Vikings’ inability to address offensive line becoming a problem

By Vincent Frank
Brace Hemmelgarn-USA TODAY Sports

We already know that the Minnesota Vikings have found themselves in a less-than-stellar cap situation. The ridiculous contract this team signed Kirk Cousins to last offseason hasn’t helped much.

Even then, Minnesota’s willingness to hold on to the likes of Everson Griffen, Xavier Rhodes and Trae Waynes has come at a rather big cost to the team’s offensive line.

The immobile Cousins was sacked 40 times last season. Given just how much he struggles with pressure in his face, we figured that the Vikings might look to turn one of those overpaid defensive players into an upgrade a long the offensive line.

Instead, Minnesota just recently inked former Tennessee Titans guard Josh Kline to an above-market three-year, $15.7 million deal. How in the world is that going to improve this unit? It isn’t. Here, we look at why.

Minnesota’s hands are now tied: They must go OL often in the draft.

  • Mike Remmers was bad at guard last season. How bad? He allowed 42 pressures and seven sacks.
  • Unfortunately, the signing of Kline doesn’t really help matters here. Pro Football Focus actually gave him a far inferior grade in comparison to Remmers last season.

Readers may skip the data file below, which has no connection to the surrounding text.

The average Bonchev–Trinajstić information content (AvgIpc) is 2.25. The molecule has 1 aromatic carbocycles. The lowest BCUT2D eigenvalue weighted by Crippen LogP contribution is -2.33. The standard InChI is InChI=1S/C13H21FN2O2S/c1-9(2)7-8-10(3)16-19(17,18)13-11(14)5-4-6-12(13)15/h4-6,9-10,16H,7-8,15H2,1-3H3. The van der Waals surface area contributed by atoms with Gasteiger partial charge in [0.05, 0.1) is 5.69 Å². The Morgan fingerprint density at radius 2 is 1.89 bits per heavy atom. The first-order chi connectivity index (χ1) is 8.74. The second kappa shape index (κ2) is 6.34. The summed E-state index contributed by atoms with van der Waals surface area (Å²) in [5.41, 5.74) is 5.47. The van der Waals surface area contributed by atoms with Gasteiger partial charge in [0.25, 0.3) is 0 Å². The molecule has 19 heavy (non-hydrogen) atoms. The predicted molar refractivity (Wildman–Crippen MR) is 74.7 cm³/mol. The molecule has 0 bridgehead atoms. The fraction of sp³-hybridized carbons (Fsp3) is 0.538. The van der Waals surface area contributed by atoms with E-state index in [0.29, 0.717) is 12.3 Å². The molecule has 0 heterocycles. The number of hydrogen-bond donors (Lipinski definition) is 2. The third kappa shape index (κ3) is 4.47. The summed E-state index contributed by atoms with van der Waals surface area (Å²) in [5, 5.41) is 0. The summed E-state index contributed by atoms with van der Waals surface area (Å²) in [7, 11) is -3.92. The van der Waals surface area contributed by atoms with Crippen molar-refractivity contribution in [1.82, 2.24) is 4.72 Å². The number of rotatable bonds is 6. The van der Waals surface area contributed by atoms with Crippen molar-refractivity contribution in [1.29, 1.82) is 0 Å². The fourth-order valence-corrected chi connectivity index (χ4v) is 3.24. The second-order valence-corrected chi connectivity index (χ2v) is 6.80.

• As of right now, Aviante Collins is looking like a sure bet to start at the other guard position. He didn’t even see the field last season.

Offensive tackle is not settled: Where are the book ends?

  • Riley Reiff actually improved at left tackle last season. That’s one area of even pedestrian standing for the Vikings’ offensive line.
  • Meanwhile, then-rookie Brian O’Neill started 11 games at right tackle last season. He allowed zero sacks in the process. That’s pretty awesome stuff.
  • Even then, we’re looking at an NFC North with the likes of Khalil Mack, Trey Flowers, Za’Darius Smith and Preston Smith. There’s an upgrade to be had here.
  • At the very least, a franchise left tackle should be a priority given the guarantees Minnesota handed Cousins.

No cap room: By holding on to overpaid defensive players, Minnesota handcuffed itself.

  • The Vikings could have saved a plethora of cap room by moving on from either Xavier Rhodes or Trae Waynes.
  • Given the team selected another cornerback (Mike Hughes) in the first round of last year’s draft, we’re not too sure how good this roster dynamic is.
  • There were some decent guard options in free agency. Minnesota decided to go cheap, and it’s going to come home to roost.

The good news: Minnesota has options in the draft.

  • If the Vikings were to look guard in Round 1, Cody Ford from Oklahoma could be a plug-and-play option.
  • Further down the road, Chris Lindstrom (Boston College), Beau Benzschawel (Wisconsin) and Michael Jordan (Ohio State) could be Day 1 starters.
  • At tackle, there’s a chance Alabama’s Jonah Williams or Kansas State’s Dalton Risner could be available at No. 18 overall.
  • Either way we spin it, Minnesota is likely looking at spending its top-two picks on offensive linemen. That’s what happens when you largely ignore the position in free agency.